Nancy Patricia D'Alesandro Pelosi (born March 26, 1940) is the Minority Leader of the United States House of Representatives and served as the 60th Speaker of the United States House of Representatives from 2007 to 2011. She was the first woman to hold the office and to-date has been the highest-ranking female politician in American history. A member of the Democratic Party, Pelosi has represented the 8th Congressional District of California, which consists of four-fifths of the City and County of San Francisco, since 1987. The district was numbered as the 5th during Pelosi's first three terms in the House. She served as the House Minority Whip from 2002 to 2003, and was House Minority Leader from 2003 to 2007, holding the post during the 108th and 109th Congresses. Pelosi is the first woman, the first Californian and first Italian-American to lead a major party in Congress. After the Democrats took control of the House in 2007 and increased their majority in 2009, Pelosi was elected Speaker of the House for the 110th and 111th sessions of Congress. On November 17, 2010, Pelosi was elected as the Democratic Leader by House Democrats and therefore the Minority Leader in the Republican-controlled House for the 112th Congress.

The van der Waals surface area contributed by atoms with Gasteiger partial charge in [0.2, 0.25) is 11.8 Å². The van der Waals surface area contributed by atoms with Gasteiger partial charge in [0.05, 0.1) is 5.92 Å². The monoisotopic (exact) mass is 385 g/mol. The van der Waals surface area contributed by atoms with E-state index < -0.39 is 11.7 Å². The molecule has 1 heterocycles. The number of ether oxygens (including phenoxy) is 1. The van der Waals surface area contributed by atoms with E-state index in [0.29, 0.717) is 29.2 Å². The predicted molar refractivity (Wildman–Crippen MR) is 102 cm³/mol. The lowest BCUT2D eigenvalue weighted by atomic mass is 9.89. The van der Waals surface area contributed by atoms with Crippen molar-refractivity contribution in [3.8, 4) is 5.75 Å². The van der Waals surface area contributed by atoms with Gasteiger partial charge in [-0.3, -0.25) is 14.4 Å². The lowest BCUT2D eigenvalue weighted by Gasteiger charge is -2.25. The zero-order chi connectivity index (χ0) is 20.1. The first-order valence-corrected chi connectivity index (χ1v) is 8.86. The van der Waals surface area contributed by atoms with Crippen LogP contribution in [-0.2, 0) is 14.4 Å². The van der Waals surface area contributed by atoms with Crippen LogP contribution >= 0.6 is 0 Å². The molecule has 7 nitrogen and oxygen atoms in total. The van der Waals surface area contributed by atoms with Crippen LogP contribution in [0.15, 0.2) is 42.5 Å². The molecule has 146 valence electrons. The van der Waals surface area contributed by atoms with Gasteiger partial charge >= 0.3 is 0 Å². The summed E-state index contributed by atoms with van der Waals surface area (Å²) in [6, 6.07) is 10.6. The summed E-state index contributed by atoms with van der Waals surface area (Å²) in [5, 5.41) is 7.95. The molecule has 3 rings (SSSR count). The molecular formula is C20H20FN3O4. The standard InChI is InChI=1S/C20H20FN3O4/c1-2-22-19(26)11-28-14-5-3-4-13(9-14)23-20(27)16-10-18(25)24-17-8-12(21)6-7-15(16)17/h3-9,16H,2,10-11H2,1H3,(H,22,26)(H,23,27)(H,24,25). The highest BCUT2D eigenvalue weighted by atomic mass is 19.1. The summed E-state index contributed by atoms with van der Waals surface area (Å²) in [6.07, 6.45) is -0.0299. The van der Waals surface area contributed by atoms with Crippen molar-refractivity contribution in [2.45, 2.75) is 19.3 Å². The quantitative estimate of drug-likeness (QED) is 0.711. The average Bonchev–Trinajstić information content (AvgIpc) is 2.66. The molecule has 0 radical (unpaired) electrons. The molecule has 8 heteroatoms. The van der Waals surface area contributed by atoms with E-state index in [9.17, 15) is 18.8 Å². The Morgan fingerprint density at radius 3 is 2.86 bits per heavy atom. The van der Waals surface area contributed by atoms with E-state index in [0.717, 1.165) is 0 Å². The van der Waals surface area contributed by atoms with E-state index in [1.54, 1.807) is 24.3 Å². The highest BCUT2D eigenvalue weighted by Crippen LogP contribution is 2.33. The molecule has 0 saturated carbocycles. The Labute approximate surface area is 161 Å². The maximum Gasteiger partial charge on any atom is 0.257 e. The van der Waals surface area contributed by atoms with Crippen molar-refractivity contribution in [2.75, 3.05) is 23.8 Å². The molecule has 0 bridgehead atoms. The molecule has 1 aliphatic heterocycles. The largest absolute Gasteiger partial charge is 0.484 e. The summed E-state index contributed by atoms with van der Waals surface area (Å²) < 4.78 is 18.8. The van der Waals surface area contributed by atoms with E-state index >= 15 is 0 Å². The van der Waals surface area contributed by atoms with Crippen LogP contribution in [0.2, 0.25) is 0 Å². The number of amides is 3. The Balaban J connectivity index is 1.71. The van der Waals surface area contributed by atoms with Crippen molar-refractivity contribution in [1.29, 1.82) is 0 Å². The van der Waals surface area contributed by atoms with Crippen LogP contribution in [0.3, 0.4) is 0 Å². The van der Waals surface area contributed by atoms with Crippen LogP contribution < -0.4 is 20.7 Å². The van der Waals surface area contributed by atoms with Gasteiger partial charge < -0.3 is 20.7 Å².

Early life and career
Pelosi was born in Baltimore, Maryland. The youngest of six children, she was involved with politics from an early age. Her father, Thomas D'Alesandro, Jr., was a U.S. Congressman from Maryland and a Mayor of Baltimore. Her brother, Thomas D'Alesandro III, also a Democrat, was mayor of Baltimore from 1967 to 1971, when he declined to run for a second term.